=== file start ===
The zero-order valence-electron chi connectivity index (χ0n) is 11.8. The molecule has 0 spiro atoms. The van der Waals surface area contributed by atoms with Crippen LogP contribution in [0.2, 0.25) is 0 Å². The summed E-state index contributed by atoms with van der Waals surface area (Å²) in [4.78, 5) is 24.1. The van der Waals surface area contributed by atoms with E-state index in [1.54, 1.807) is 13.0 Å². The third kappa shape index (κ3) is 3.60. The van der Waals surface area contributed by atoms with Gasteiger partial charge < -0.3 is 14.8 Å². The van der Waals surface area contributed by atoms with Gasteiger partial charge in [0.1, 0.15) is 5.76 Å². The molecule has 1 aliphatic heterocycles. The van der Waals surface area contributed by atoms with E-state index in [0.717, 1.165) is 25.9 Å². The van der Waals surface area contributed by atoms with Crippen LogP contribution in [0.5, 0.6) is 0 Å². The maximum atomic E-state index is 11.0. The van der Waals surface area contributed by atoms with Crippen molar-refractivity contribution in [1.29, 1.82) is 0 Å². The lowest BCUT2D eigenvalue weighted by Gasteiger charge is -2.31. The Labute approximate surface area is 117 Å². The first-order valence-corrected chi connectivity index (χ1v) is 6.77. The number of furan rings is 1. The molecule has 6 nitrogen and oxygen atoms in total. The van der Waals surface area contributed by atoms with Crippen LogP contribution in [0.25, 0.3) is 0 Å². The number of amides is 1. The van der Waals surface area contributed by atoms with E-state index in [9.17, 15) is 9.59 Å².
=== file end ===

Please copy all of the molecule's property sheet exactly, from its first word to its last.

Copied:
The zero-order valence-electron chi connectivity index (χ0n) is 11.8. The molecule has 0 spiro atoms. The van der Waals surface area contributed by atoms with Crippen LogP contribution in [0.2, 0.25) is 0 Å². The summed E-state index contributed by atoms with van der Waals surface area (Å²) in [4.78, 5) is 24.1. The van der Waals surface area contributed by atoms with E-state index in [1.54, 1.807) is 13.0 Å². The third kappa shape index (κ3) is 3.60. The van der Waals surface area contributed by atoms with Gasteiger partial charge < -0.3 is 14.8 Å². The van der Waals surface area contributed by atoms with Gasteiger partial charge in [0.1, 0.15) is 5.76 Å². The molecule has 1 aliphatic heterocycles. The van der Waals surface area contributed by atoms with E-state index in [0.717, 1.165) is 25.9 Å². The van der Waals surface area contributed by atoms with Crippen LogP contribution in [0.5, 0.6) is 0 Å². The maximum atomic E-state index is 11.0. The van der Waals surface area contributed by atoms with Crippen molar-refractivity contribution in [1.29, 1.82) is 0 Å². The lowest BCUT2D eigenvalue weighted by Gasteiger charge is -2.31. The Labute approximate surface area is 117 Å². The first-order valence-corrected chi connectivity index (χ1v) is 6.77. The number of furan rings is 1. The molecule has 6 nitrogen and oxygen atoms in total. The van der Waals surface area contributed by atoms with Crippen LogP contribution in [0.25, 0.3) is 0 Å². The number of amides is 1. The van der Waals surface area contributed by atoms with E-state index in [9.17, 15) is 9.59 Å².